"In all nations there are minds which incline to dwell in the conception of the fundamental Unity. The raptures of prayer and ecstasy of devotion lose all being in one Being. This tendency finds its highest expression in the religious writings of the East, and chiefly in the Indian Scriptures, in the Vedas, the Bhagavat Geeta and the Vishnu Purana. These writings contain little else than this idea, and they rise to pure and sublime strains in celebrating it."(Essays, X, p. 120)

    More impressions here. Reading the book: Vedic Religion and Philosophy by Swami Prabhavananda. The above quote was written on the book, possibly by the person who donated it to the library of Colorado College.

    PS: As it is that time of the year, I have again ordered the book The Sermon on the Mount according to Vedanta by Swami Prabhavananda from library. Will post on the same. Read the rest of this entry >>

    Friday, December 16, 2005

    Criteria of Knowledge

    In the summary of the book The Essential Vedanta : A New Source Book of Advaita Vedanta by Eliot Deutsch and Rohit Dalvi, there is a section in which the authors define the criteria of knowledge:

    All knowledge is intrinsically valid. One can falsify a judgement by experience which is contradictory to it, but one can never completely verify a judgement by external means.

    All knowledge acquired through the various pramanas [means of valid knowledge] is valid in its own proper sphere, but insofar as it is subject to contradiction by another qualitatively different kind of experience it is necessarily "relative" knowledge. Brahman-knowledge is alone incapable of contradiction.

    There definitely are trends of similarity between these two statements and the statements of Godel's incompleteness theorem from logic.

    I am not sure if these are general inferences that the authors make, or have translated them from definite sources in Vedanta. Yet to verify. Read the rest of this entry >>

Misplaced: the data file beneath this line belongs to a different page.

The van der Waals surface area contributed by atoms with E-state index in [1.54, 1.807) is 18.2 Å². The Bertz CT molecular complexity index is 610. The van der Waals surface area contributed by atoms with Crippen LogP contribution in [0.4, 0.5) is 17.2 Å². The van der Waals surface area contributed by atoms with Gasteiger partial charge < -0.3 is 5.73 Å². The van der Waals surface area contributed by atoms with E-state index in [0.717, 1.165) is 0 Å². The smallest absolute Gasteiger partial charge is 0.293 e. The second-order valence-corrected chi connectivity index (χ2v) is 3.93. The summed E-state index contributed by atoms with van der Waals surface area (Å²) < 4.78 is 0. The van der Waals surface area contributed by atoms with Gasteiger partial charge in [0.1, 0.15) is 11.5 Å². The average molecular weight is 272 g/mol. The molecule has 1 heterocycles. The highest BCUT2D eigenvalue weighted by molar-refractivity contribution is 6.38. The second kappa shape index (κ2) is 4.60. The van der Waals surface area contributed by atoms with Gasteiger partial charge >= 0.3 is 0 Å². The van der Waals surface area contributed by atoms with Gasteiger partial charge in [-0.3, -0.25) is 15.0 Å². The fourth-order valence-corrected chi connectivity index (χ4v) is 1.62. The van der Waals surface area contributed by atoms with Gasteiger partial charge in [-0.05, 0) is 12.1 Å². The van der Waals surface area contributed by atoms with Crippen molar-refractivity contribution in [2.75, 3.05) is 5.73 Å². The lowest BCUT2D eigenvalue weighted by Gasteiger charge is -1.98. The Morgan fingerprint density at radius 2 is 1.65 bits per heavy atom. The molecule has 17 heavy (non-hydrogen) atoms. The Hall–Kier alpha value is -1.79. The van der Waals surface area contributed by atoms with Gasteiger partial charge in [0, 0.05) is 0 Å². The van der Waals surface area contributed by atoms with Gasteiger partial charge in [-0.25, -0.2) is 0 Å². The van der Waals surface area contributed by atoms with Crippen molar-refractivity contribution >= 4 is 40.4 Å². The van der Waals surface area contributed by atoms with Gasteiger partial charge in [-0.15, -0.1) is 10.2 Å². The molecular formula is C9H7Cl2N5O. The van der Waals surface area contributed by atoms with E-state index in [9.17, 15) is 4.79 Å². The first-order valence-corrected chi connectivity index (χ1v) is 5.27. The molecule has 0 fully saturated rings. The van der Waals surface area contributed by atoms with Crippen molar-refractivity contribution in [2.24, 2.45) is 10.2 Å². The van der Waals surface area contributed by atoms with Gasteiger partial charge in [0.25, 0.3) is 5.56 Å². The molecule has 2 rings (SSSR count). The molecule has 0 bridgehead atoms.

Sunday, December 11, 2005

    Happy Gita Jayanthi!

    From the preface of The Bhagavadgita by S.Radhakrishnan.

    aum parthaya pratibodhitam bhagavata narayanena swayam
    vyasena gradhitam purana muninam madhye mahabharatam
    advaitaamrithavarshinim bhagavatim astadasadhyayinim
    amba twam anusandhaninim bhagavadgite bhavadveshinim

    Taught by the blessed Narayana Himself to Arjuna, compiled by Vyasa, the ancient seer, in the middle of the Mahabharatha, I meditate on thee, O Mother, O Bhagavadgita, the blessed, of eighteen chapters, the bestower of nectar of non-dualistic wisdom, the destroyer of rebirth.

    samasta vedartha sarasangraha bhutam samasta purushartha siddim

    This famous Gitasastra is an epitome of the essential of the whole Vedic teaching. A knowledge of its teaching leads to the realization of all human aspirations.

    I find solace in the Bhagavadgita that I miss even in the Sermon on the Mount. When disappointment stares me in the face and all alone I see not one ray of light, I go back to Bhagavadgita. I find even a verse here and a verse there and I immediately begin to smile in the midst of overwhelming tragedies -- and my life has been full of external tragedies -- and if they have left no visible, no indelible scar on me, I owe it all to the teachings of the Bhagavadgita: M.K.Gandhi, Young India (1925)

    My personal copies of Bhagavadgita (in no particular order):

    • The one by Eknath Easwaran: simple just like the other writings of Eknath Easwaran.

    • The extended three volume edition of the above by Eknath Easwaran: Vol. 1: The End of Sorrow, Vol.2: Like a Thousand Suns and Vol.3: To Love Is to Know Me .

    • Bhagavad-Gita as it is by Bhakti Vedanta Swami Prabhupada, the originator of ISKCON: More emphasis on the Love of Krishna as a way to Peace. The book has very nice pictures.

    • God Talks with Arjuna: The Bhagavad Gita by Paramahansa Yogananda : a very scholarly translation, I think the translation is in the Yogic tradition prescribed by the school of Shri. Yogananda. The book has very nice pictures. The introduction to this book has a Yogic interpretation of the story and characters from MahaBharatha war.